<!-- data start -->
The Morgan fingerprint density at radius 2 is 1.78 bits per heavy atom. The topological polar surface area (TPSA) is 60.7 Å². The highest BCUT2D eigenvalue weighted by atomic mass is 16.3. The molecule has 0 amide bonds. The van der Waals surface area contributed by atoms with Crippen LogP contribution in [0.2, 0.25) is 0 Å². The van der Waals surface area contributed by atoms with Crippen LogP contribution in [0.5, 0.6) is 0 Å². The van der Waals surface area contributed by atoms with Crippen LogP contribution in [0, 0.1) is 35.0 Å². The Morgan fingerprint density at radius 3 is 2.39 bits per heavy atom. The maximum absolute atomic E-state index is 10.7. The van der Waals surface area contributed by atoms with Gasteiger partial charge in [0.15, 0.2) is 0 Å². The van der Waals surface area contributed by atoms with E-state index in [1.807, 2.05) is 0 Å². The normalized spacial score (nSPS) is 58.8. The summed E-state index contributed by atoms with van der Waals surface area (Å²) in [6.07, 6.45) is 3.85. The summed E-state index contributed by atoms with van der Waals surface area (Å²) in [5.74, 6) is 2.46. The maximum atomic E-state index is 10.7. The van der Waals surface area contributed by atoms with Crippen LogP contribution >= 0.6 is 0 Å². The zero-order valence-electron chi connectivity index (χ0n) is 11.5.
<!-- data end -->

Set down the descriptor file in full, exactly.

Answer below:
The Morgan fingerprint density at radius 2 is 1.78 bits per heavy atom. The topological polar surface area (TPSA) is 60.7 Å². The highest BCUT2D eigenvalue weighted by atomic mass is 16.3. The molecule has 0 amide bonds. The van der Waals surface area contributed by atoms with Crippen LogP contribution in [0.2, 0.25) is 0 Å². The van der Waals surface area contributed by atoms with Crippen LogP contribution in [0.5, 0.6) is 0 Å². The van der Waals surface area contributed by atoms with Crippen LogP contribution in [0, 0.1) is 35.0 Å². The Morgan fingerprint density at radius 3 is 2.39 bits per heavy atom. The maximum absolute atomic E-state index is 10.7. The van der Waals surface area contributed by atoms with Gasteiger partial charge in [0.15, 0.2) is 0 Å². The van der Waals surface area contributed by atoms with E-state index in [1.807, 2.05) is 0 Å². The normalized spacial score (nSPS) is 58.8. The summed E-state index contributed by atoms with van der Waals surface area (Å²) in [6.07, 6.45) is 3.85. The summed E-state index contributed by atoms with van der Waals surface area (Å²) in [5.74, 6) is 2.46. The maximum atomic E-state index is 10.7. The van der Waals surface area contributed by atoms with Crippen LogP contribution >= 0.6 is 0 Å². The zero-order valence-electron chi connectivity index (χ0n) is 11.5.